United Way of Roanoke Valley Receives Early Education Grant
“United Way of Roanoke Valley is committed to engaging early childhood providers, our public schools and municipal leaders throughout the Roanoke Valley to increase access to affordable, high-quality early care and education. We all share the goal of ensuring children are ready for kindergarten and go on to be successful in their academic journey, regardless of the roadblocks they may face. This opportunity will help us achieve this goal across our region,” said Afira DeVries, President & CEO, United Way of Roanoke Valley.
December 11, 2018 For Immediate Release
Governor Northam today announced that the Virginia Early Childhood Foundation (VECF), in consultation with the Virginia Department of Education (VDOE), will award six grants to local communities that have proposed innovative approaches to expand access to high-quality preschool for at-risk children through partnerships with community-based early childhood programs. This is the third cohort of mixed-delivery grantees since 2016. Funding for the grants was included in the budget for Fiscal Year 2019–2020.
“The investments we make in quality preschool education today will have long-term returns for our children, our future workforce, and our economy,” said Governor Northam. “In recent years, these grants have produced tremendous results across the Commonwealth. With this new funding we will continue to support innovative partnerships between public and private entities, increasing the number of children served by these programs, and giving more of our students the opportunity to enter kindergarten poised for success.”
“Access to high quality early childhood education programming helps close the achievement gap that unfortunately exists before students enter kindergarten,” said Secretary of Education Atif Qarni. “These grants support communities to help meet the unique needs of their families and young learners in exciting ways that foster collaboration amongst public and private providers.”
“Every community has its own unique needs and circumstances—and opportunities for expanding access to high-quality preschool programs,” said Superintendent of Public Instruction James Lane. “The innovative approaches funded with these tailored mixed-delivery grants will make a difference in the lives of children and their families.”
VECF will award approximately $250,000 each for two-year grant terms to ACT for Alexandria Early Care and Education Workgroup, the Early Learning Project at James Madison University’s College of Education, Rappahannock County Public Schools, United Way-Thomas Jefferson Area, United Way of Roanoke Valley, and New River Valley Regional Commission.
“These communities, like many across the Commonwealth, recognize the critical importance of access to high-quality early childhood education for working families, both as a school readiness opportunity and a necessary workforce support,” VECF President said Kathy Glazer. “Engaging partners and identifying entrepreneurial solutions to deliver preschool services across public and private settings is a common-sense strategy for Virginia.”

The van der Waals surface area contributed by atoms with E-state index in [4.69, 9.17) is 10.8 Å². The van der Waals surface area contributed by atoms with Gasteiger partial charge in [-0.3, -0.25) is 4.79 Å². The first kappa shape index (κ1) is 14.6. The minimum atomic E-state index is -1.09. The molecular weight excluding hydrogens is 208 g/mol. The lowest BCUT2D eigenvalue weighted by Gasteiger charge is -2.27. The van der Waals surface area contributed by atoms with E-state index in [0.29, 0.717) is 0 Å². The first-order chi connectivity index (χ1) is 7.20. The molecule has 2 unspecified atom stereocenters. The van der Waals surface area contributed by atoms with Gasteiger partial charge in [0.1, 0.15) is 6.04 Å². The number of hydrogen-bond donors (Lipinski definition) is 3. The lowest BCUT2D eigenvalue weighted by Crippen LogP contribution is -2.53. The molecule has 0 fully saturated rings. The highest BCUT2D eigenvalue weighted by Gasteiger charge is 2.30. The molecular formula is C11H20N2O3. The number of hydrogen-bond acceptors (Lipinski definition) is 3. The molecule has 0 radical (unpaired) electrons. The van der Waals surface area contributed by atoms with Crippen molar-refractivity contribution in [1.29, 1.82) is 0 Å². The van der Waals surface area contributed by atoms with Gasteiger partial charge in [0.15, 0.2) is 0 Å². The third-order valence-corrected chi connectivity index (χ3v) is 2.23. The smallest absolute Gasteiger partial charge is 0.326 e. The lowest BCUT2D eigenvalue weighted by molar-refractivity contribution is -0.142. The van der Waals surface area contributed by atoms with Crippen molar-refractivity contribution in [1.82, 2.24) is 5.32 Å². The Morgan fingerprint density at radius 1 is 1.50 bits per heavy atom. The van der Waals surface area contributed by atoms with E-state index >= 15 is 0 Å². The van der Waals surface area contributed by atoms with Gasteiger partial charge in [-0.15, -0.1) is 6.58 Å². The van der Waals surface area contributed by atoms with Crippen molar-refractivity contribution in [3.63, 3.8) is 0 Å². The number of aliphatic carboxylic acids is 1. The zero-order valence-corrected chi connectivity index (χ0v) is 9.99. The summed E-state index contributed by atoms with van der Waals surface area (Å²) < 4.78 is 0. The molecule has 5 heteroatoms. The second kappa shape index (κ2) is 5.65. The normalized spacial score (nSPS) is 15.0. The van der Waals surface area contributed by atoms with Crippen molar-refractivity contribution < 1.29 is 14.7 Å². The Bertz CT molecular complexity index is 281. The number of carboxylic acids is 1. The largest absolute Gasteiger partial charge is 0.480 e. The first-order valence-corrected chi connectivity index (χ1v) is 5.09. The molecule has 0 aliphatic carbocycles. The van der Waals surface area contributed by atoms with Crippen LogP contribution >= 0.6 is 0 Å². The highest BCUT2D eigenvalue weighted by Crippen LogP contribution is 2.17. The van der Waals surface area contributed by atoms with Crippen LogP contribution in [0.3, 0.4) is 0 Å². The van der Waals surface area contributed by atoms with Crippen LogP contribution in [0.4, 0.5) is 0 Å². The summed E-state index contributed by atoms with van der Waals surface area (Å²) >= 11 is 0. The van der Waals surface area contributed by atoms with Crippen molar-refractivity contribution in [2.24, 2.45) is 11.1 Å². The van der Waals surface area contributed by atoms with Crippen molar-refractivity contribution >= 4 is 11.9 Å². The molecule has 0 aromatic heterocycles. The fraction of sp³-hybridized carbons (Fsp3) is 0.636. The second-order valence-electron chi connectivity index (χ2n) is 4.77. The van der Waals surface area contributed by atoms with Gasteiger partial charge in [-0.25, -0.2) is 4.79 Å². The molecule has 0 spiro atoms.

Proposals receiving mixed-delivery preschool grants in 2019:
ACT for Alexandria Early Care and Education Workgroup (Alexandria): The project will establish two new mixed-delivery classrooms, each with 18 children, in two currently underserved, high-need neighborhoods.
Early Learning Project, College of Education, James Madison University (Harrisonburg/Rockingham County): This grantee successfully expanded Virginia Preschool Initiative (VPI) slots in private settings in its prior project (Cohort 1, 2016). This project will continue the expansion by addressing additional barriers faced by private centers, with a concentration on building capacity to serve children who exhibit challenging behaviors. A total of 28 mixed delivery slots will be created by blending VPI funds and child care subsidy dollars.
Rappahannock County Public Schools (Rappahannock County): In response to the sudden closure of local Head Start services last year, the school division and a private center partnered to establish a temporary Pre-K alternative for children denied a Head Start experience. This project will solidify that partnership and seek public and private funds to create a permanent solution, including eight slots for four-year-olds with public funds and a 15-child classroom for three-year-olds with private funds.
United Way-Thomas Jefferson Area (Charlottesville/Albemarle County): This grantee will continue to expand the community’s mixed delivery capacity by establishing 30 new slots for four-year-olds in two private centers. The initiative expressly addresses the issue of underutilization of public Pre-K (VPI and Head Start) by targeting mixed-delivery innovations to the specific barriers identified by families who have previously declined participation in public programs.
United Way of Roanoke Valley (Cities of Roanoke and Salem; Counties of Roanoke, Botetourt, Franklin): This grantee will expand and strengthen its mixed delivery initiative in the City of Roanoke by establishing an additional 25 slots in private centers across its region, with a concentration on addressing additional barriers that hinder family access to preschool and private center participation in mixed delivery.
New River Valley Regional Commission (Counties of Montgomery, Pulaski, Giles, Floyd): The project will provide intensive professional development and quality improvement interventions to four private child care centers serving communities with high numbers of VPI-eligible children. The project will assist these centers in establishing relationships with various providers of early childhood family support services so that centers can connect families with critically-needed supports to improve the impact of early care and education.
For more information about VECF and the mixed delivery grant initiative, visit www.vecf.org.